BYOD and Secure Mobile Computing

Diagnosed with Stage 4 hepatic carcinoma. Cancer doesn't have to define you; being positive is the best medicine. I'll beat the beast.
Edited by: Andrew Leniart
The biggest challenges when it comes to mobile security:  protection, integration and visibility.


Mobile computing refers to devices that are transported or moved during normal usage. The mobility makes it more difficult to implement logical and physical access controls. Enterprise Mobility Management Suites (EMMS) are an approach to achieve this goal by providing the capability for managing mobile devices.

The biggest challenges when it comes to mobile security are: Protection (a solution that detects threats and remedies them based on the corporate policy), integration (a solution that integrates with an Endpoint or platforms) and visibility (a solution that shows all affected devices and the types of threats).


Mobile devices are used extensively in today's workforce [1]. The advent of bringing your own device (BYOD), where enterprises, encourage staff to use their own mobile devices for company business, adds another layer of complexity when protecting these devices.

Bring your own device (BYOD) is an emerging phenomenon in the office workplace, and one of the most significant trends in the world of mobile computing. Since mobile devices are now so integral in everyday life, it is inevitable that employees will bring their own to supplement the devices provided to them by their employers.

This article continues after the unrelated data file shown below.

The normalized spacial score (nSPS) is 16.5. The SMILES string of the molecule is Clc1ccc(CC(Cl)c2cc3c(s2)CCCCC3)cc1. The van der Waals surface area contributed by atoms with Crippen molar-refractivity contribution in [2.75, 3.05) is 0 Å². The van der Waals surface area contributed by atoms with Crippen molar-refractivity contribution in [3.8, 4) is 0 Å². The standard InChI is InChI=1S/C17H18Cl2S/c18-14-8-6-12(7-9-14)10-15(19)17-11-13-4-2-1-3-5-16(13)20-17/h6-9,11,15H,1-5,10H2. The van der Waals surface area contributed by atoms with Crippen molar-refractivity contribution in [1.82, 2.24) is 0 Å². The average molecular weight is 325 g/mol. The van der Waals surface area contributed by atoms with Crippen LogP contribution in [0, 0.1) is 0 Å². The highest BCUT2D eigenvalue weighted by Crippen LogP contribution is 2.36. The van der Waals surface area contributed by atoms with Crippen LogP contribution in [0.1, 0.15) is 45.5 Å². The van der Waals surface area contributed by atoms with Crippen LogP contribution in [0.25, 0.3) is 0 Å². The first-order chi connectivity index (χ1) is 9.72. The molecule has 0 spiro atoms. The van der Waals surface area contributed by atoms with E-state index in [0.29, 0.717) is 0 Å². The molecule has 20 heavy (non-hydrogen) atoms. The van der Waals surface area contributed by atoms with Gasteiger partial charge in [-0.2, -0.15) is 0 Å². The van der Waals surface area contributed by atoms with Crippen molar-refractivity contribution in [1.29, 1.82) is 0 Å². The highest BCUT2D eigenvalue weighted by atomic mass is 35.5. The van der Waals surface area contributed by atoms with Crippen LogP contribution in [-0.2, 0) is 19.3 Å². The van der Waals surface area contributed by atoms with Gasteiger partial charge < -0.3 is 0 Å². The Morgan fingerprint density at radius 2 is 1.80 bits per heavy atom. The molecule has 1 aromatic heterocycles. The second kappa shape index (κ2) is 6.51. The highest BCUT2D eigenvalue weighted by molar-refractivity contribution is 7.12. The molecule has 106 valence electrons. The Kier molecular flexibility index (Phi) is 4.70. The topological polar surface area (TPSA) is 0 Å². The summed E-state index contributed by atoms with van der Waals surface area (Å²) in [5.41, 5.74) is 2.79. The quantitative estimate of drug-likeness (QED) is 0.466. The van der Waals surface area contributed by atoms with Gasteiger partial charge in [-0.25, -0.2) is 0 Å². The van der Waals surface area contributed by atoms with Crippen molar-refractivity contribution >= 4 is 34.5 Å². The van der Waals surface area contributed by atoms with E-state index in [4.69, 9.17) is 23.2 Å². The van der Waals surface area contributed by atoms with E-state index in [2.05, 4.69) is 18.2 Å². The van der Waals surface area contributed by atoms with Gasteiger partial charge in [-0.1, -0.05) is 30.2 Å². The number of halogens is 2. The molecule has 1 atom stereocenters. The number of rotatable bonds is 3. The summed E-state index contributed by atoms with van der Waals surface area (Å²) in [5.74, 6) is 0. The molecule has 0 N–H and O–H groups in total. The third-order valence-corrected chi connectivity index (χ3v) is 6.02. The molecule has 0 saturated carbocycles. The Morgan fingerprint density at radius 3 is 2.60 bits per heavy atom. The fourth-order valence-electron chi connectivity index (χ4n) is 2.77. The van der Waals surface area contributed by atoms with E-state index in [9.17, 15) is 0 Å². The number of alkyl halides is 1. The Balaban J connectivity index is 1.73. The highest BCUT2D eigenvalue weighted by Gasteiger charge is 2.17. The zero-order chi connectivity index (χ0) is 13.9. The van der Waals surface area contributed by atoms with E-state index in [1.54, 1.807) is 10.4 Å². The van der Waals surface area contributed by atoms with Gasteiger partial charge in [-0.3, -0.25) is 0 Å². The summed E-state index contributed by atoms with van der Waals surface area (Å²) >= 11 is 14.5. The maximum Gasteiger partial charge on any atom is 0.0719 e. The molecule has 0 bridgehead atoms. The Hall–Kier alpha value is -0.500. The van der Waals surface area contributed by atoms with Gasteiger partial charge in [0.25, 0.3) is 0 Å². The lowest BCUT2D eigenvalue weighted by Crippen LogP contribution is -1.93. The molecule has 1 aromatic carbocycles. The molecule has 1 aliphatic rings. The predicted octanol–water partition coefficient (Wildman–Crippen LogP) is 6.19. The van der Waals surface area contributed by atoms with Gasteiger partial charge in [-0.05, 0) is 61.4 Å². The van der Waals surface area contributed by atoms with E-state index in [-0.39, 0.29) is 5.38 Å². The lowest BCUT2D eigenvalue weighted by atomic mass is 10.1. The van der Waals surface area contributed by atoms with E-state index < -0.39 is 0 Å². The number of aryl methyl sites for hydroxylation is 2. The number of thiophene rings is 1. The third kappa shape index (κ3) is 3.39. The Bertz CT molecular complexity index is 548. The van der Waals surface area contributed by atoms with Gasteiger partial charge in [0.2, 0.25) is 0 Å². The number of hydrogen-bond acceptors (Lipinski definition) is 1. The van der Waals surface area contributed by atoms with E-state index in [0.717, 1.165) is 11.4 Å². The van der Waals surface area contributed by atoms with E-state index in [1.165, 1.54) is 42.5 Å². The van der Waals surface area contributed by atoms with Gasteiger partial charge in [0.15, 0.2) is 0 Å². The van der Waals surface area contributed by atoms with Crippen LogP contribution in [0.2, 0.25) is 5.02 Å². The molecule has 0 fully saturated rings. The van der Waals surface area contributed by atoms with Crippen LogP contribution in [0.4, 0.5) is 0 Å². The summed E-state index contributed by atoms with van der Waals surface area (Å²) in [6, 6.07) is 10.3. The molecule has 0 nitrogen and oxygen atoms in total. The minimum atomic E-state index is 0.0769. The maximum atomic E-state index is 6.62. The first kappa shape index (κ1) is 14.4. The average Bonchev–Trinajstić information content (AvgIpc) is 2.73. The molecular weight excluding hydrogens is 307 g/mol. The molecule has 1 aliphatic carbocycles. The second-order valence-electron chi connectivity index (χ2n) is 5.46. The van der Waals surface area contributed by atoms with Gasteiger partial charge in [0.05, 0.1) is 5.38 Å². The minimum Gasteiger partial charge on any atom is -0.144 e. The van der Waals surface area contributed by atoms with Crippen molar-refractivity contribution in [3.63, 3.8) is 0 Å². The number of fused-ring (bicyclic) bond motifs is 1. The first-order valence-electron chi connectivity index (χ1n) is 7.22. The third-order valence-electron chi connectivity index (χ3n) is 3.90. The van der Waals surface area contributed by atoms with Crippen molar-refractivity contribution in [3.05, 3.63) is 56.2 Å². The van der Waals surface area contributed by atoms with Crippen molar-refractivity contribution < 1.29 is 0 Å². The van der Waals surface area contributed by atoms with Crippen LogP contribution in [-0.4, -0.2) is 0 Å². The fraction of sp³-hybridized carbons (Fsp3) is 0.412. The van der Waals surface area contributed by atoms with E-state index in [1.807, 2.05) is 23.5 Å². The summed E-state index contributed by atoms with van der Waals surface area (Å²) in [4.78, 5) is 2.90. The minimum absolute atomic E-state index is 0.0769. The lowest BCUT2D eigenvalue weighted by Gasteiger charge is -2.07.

Since an employee's personal property is out of the employer's control, it is difficult to account for every risk, threat, and vulnerability involved with these devices. Some companies have elected to outright ban BYOD to prevent such security incidents; however, for a number of reasons, this isn't always feasible.

With Mobility, you will need to recognize that work done while in the office may leave the office after close of business. This pushes your boundaries farther than you can totally manage. You may be able to enforce the secure handling of sensitive data while employees are in the office, but once they are outside, that data will be at risk. This is because many users do not make the effort to secure their own personal devices, or in some cases, their devices may be inherently insecure.


Operational challenges of a BYOD model are governance, compliance, mobile device management and security. You really need to analyze all of the potential issues associated with BYOD prior to implementing it in an enterprise. Below a short list of the many concerns associated with bringing your own device to work:

• Data leakage

• Compliance with regulations

• Inability to control endpoint security

• Device management

• Vulnerability exploits

• Lost or stolen devices

• User awareness

• User privacy protection

• Ensuring security software is up-to-date

• IT technical support required

• Malware infections

• Mobile Application Security

• Managing fragmented tools across devices and app types

• Managing the device Lifecycle and asset tracking

• Maintaining OS patch management and endpoint health

• Cross-platform endpoint management

• Network / Wi-Fi attack defense

• Bluetooth Attacks defense

• Forensic analysis on mobile devices

• Deployment model (on-Prem or cloud)

• Equipment Lifecycle managing and disposing of mobile devices


There are many areas to consider on mobile devices, such as physical device, application security, and the concerns around BYOD. With more mobile devices in the workplace comes more mobile device security vulnerabilities. The following threats are introduced in a BYOD environment [5]: